Officials from more than 120 countries were in Oslo this week for an international conference entitled the “Humanitarian Impact of Nuclear Weapons.” After six decades of discussing non-proliferation, military strategies and disarmament, they thought it was time to put the human aspect on the agenda.
“The humanitarian perspective has, interestingly enough, never been at the top of the discussion,” Peter Maurer, president of the International Red Cross, told news bureau NTB. “It’s important that this dimension gets a voice.”
The conference, hosted by the Norwegian government, aimed to examine the human and developmental consequences of a nuclear weapon detonation, focusing on what happens on the ground. Norwegian Foreign Minister Espen Barth Eide opened the conference Monday morning along with Maurer, the UN’s High Commissioner for Refugees, Antonio Guterres, the secretary general of Norwegian People’s Aid, Liv Tørres, and Rashid Khalikov, director of the UN’s Office for the Coordination of Humanitarian Affairs.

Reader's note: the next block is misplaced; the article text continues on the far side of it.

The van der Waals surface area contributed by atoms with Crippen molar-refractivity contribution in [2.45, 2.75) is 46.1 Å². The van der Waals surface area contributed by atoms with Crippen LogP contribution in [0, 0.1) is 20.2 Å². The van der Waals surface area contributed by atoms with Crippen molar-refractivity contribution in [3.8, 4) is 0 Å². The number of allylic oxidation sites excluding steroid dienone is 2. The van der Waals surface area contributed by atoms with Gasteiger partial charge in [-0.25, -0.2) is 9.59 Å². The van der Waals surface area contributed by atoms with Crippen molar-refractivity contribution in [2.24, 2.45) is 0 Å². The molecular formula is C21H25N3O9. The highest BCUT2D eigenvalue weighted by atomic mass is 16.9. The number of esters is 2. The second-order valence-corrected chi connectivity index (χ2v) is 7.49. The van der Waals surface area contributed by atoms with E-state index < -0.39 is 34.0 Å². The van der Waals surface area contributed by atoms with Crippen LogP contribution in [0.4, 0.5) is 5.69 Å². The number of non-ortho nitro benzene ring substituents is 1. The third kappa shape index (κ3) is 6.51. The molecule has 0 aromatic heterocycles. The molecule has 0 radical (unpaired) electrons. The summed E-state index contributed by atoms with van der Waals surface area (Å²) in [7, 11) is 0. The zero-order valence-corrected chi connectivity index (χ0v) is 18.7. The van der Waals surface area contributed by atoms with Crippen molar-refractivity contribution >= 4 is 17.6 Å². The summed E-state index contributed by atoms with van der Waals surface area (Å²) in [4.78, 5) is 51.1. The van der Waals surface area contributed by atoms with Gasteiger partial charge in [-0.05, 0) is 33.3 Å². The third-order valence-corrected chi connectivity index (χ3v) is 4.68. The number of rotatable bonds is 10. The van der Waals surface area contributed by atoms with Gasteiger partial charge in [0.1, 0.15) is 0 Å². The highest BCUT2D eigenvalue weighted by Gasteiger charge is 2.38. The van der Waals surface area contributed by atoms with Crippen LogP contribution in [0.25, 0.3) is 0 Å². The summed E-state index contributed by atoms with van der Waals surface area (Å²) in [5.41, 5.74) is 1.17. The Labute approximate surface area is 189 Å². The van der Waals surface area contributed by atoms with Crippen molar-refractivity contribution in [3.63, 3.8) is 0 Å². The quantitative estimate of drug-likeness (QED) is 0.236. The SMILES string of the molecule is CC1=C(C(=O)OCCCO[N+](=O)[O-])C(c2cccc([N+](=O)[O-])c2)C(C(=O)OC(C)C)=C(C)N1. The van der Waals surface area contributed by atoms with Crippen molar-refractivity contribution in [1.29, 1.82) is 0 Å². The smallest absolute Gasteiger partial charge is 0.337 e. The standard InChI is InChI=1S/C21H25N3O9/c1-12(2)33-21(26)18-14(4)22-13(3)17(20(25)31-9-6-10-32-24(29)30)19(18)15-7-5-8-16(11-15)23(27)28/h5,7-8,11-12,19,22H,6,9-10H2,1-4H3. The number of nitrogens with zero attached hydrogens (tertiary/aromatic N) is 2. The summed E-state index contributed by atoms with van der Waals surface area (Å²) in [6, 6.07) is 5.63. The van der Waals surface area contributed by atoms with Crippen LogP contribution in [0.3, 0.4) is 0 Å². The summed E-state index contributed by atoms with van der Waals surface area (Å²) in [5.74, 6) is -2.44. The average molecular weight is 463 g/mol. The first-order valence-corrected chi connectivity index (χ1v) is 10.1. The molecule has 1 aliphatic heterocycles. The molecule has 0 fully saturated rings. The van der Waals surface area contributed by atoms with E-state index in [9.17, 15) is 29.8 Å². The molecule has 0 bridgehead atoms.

Eide questioned whether the world would be able to handle the humanitarian catastrophe that would result from detonation of a nuclear bomb. There currently are an estimated 19,000 nuclear weapons in the world with collective explosive power equalling 100,000 of the bombs used by the US against Japan in 1945, according to the ministry.
The US, Russia, Great Britain, France, Israel, China, North Korea, India and Pakistan have nuclear weapons today. NTB reported that only India and Pakistan were officially represented at the conference in Oslo.